Problem Of Herbicide Resistant Biotypes In Fruit Plantations [*]
Herbicide-resistant weed biotypes will become increasingly prevalent in plantations where herbicides are used routinely.
Resistant biotypes are often less vigorous or fit than susceptible biotypes where no herbicides are used. Where herbicides are applied, particularly those that persist in the soil, susceptible biotypes are killed and the less fit resistant ones build up rapidly in the absence of competition.
The development of resistant biotypes could be retarded by easing the selection pressure through reducing the use of herbicides. The more vigorous, susceptible biotypes would then suppress the less fit resistant ones. However few growers in Western Europe could return to a situation where weeds are controlled by cultivation alone.
Rotation delays the development of resistance. With perennial fruits, where crop rotation is impossible, rotation of herbicides is imperative using chemicals with different mechanisms of action.
Where some hand labour is available to supplement the use of herbicides, the development of resistant biotypes could be prevented by a policy of zero tolerance for weeds, i.e. by killing weeds before they are able to reproduce themselves.
Resistant weeds increase management costs. Although expensive in the short term, a policy of zero tolerance for weeds could well be economic in some situations if assessed over a period of years.
The widespread development of weed biotypes with resistance to triazine and other herbicides is a major threat to fruit growers. Simazine, in particular, is recommended for use in a range of fruit crops (Fryer and Makepeace, 1978). The efficacy of this herbicide is due to its high phytotoxicity, wide weed spectrum and relatively long persistance in the soil. These same factors also tend to maximise effective kill of weeds. This increases the selection pressure and hence encourages the development of resistant biotypes (Murphy, 1983).
Compared with insects and plant pathogens, resistance in weeds developed slowly. Although the first record of the development of pesticide resistance in insects occurred in 1908 (Melander, 1914), nearly half a century passed before similar problems occurred with herbicides. Harpur (1956) warned that it was only a matter of time before presently susceptible weeds would acquire resistance to herbicides. Despite his warning the threat of resistant weeds was generally ignored by scientists and growers.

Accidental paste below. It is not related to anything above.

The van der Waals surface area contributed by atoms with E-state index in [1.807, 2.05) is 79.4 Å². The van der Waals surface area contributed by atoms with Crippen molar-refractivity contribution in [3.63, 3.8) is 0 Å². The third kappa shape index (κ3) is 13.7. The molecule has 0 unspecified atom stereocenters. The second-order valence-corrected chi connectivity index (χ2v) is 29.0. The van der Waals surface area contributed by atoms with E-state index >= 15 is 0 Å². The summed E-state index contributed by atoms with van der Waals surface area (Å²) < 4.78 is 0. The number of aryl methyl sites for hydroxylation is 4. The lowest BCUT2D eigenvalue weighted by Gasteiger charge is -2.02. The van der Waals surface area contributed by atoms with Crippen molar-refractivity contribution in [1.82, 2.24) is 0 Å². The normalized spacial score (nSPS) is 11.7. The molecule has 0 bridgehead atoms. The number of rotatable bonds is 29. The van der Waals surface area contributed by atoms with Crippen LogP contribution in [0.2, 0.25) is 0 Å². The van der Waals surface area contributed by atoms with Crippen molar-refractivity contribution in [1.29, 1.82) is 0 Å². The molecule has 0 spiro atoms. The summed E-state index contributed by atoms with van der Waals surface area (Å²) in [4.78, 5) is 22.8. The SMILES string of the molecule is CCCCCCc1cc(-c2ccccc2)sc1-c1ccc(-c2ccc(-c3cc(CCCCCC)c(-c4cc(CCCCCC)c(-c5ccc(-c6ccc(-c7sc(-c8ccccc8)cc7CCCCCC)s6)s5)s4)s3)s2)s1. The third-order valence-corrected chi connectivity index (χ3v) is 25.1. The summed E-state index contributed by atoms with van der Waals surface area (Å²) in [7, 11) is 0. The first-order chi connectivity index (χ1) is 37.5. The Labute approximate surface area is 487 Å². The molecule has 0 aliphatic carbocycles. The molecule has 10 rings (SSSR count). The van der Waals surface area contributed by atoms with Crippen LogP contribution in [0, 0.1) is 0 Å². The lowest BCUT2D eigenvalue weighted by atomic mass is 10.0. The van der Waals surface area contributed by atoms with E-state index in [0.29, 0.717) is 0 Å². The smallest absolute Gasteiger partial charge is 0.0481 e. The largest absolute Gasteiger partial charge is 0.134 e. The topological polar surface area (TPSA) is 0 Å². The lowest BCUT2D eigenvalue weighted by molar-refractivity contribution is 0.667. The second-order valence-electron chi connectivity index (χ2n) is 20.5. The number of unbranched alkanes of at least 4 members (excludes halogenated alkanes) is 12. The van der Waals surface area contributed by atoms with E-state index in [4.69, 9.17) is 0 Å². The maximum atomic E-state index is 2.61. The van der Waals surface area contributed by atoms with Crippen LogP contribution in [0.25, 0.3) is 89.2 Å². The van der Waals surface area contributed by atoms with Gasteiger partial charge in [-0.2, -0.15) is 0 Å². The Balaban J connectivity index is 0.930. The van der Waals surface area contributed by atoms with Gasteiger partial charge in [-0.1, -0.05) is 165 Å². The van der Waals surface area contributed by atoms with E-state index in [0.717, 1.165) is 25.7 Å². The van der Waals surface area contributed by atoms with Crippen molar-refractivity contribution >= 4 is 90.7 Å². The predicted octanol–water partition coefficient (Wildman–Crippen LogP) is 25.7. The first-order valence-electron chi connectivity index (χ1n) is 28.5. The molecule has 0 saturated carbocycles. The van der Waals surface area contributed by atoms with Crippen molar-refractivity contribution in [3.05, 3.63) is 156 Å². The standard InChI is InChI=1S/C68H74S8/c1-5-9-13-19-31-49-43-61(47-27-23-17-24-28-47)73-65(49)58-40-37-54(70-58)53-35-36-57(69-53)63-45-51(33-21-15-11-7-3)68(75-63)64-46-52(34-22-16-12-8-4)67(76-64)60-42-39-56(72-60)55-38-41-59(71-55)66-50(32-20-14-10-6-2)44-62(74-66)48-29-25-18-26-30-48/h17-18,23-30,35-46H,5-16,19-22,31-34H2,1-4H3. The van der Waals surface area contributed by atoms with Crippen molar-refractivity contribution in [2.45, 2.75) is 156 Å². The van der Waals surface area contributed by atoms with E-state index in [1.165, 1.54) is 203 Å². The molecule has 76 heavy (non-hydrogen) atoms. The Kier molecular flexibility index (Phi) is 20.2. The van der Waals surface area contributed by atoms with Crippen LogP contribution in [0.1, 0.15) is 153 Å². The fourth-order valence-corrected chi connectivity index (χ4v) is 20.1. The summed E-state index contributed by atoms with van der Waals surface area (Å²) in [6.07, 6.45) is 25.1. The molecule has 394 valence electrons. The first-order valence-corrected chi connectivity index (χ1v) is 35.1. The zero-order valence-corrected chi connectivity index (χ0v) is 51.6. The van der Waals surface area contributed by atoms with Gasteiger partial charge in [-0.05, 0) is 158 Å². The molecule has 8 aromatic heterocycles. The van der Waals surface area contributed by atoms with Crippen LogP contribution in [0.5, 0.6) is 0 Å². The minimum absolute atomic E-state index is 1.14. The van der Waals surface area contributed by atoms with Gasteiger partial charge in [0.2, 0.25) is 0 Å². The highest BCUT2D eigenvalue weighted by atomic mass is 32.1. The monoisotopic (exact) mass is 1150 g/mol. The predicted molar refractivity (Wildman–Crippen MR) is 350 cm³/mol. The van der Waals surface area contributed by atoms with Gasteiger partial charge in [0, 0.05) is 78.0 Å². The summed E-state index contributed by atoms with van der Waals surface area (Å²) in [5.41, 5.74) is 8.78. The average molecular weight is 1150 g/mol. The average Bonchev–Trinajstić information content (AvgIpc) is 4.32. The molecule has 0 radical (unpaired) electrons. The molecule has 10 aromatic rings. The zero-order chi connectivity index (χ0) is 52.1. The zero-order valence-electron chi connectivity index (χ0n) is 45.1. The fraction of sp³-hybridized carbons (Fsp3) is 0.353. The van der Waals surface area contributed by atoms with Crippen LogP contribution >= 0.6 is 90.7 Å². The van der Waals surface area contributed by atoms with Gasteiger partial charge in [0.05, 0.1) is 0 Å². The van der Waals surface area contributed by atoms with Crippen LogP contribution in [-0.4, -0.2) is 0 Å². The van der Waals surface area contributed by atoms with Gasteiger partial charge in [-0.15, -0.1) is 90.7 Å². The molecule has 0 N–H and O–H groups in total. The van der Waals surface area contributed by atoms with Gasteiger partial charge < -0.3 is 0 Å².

This complacency and the long delay in the occurrence of herbicide-resistant biotypes was due to a number of factors. Compared with other pesticides, relatively small amounts of herbicides were used until the 1950s and 60s. In addition, few weeds produce more than one generation a year and they are less mobile than insects and fungal diseases (LeBaron and Gressel, 1982).
The first records of acquired resistance in weeds related to the herbicide 2,4-D and began to appear around the mid 1950s. McCall (1954) reported that Commelina diffusa and other weeds were becoming more difficult to control in sugar cane plantations in Hawaii. Pfeiffer (1956) reported that seed obtained from weeds surviving 2,4-D treatment produced plants about twice as resistant as the previous generation.
Although Ryan (1970) first reported the development of simazine resistance in Senecio vulgaris in North America during the 1960s, the problem only emerged in Europe in the late 1970s. Within a few years many reports of simazine-resistant biotypes appeared in a number of countries. Simazine-resistant biotypes were first recorded in France in 1978 (Gasquez and Darmency, 1979), the UK in 1980 (Putwain, 1982), Belgium in 1981 (Bulcke et al, 1984) and the Netherlands mainly between 1985 and 1987 (van Oorschot, 1989).
Since the early 1980s triazine resistance has developed in most countries where these herbicides have been used, extending from North America, through western and eastern Europe (Sovljanski et al, 1989) to Japan. In France alone, resistant biotypes are spreading on thousands of hectares of vineyards and on more than 500,000 ha of maize (Gasquez and Darmency, 1989).
Weed species with acquired resistance